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In lieu of Kerry picking Edwards as his running mate, I thought I'd flash back to the primaries and what I wrote about Edwards and his central message in January.

I do have to give some props to Edwards for running a relatively positive campaign. I do like that about him, though he still seems sufficiently fuzzy on specifics. When asked this morning in an interview on NPR what message of his resonated most with voters, Edwards responded that it was his message of two Americas, one where people prospered and another where people did without.

Now, most Americans probably like to see themselves in the group of Have-Nots. It appeals to their sensibilities, no matter how far from the truth it might be. And affluent Liberals probably still hold to a fantasy of mass hordes of the downtrodden and poor in America that they're helping by balancing the wealth through "progressive" taxes. The facts are far from this perception.

We're the wealthiest nation on the planet, and the fact is, the greatest inequalities are not between members of our own society, but between the richest and poorest nations themselves.

Of course, perception is everything...and people always like to buy into the message that they're doing worse than they actually are, even if personal income is up, the economy is still growing, and unemployment is less than 6% (compared to highs of 11-12% in the past 30 years).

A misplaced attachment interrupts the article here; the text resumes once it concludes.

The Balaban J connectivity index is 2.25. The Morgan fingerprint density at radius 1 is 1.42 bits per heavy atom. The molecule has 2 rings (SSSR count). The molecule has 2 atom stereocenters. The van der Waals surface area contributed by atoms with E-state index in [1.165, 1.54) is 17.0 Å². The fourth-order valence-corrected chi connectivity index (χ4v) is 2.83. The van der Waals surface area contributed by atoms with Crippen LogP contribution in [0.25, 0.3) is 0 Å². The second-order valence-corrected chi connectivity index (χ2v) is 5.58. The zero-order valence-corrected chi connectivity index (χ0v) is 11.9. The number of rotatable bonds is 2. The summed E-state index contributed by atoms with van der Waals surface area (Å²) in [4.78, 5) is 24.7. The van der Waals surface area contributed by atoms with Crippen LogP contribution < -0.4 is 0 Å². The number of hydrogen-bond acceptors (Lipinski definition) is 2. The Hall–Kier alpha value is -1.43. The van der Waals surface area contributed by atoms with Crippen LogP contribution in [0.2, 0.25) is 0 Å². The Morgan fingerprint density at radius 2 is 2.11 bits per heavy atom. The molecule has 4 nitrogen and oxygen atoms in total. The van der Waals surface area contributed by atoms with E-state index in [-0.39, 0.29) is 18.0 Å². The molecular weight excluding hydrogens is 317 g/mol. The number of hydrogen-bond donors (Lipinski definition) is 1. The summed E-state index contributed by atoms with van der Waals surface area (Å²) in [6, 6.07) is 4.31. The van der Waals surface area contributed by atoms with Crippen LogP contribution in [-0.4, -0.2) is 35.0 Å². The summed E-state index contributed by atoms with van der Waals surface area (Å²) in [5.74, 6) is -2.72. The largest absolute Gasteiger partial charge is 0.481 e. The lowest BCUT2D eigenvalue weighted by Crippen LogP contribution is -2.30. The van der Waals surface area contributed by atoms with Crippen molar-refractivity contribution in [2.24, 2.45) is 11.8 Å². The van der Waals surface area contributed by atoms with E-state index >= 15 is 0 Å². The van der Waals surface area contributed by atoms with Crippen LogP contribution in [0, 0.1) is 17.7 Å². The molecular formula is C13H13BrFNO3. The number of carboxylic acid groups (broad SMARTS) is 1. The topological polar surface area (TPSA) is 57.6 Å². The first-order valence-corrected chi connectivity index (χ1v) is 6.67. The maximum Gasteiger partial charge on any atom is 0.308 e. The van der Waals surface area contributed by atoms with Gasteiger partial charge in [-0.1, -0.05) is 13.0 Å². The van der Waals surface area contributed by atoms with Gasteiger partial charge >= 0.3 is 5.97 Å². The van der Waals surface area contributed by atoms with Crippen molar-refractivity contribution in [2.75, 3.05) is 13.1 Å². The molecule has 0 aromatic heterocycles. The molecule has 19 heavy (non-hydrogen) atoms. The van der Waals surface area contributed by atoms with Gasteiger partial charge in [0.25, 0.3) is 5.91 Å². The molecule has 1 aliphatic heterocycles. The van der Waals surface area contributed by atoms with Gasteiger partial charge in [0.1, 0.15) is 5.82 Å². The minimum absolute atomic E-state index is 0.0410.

The Democrats are trying to unseat the incumbents, and that means a two-pronged approach: Try to make Iraq and the American economy seem far worse than they are.

Kerry's going to keep telling everyone that Iraq is a mismanaged disaster, even after toppling the regime in three weeks, steadily rebuilding, killing or capturing virtually every former regime leader, putting Saddam on trial, and transferring sovereignty to the Iraqis.

Edwards will be telling us we're living in a second Depression even with job growth (but not enough!), low inflation, and a host of other positive economic indicators.

It'll be interesting to see if the American public (or at least enough of a percentage in swing states) actually buys what they're selling.

Personally I don't think they will.

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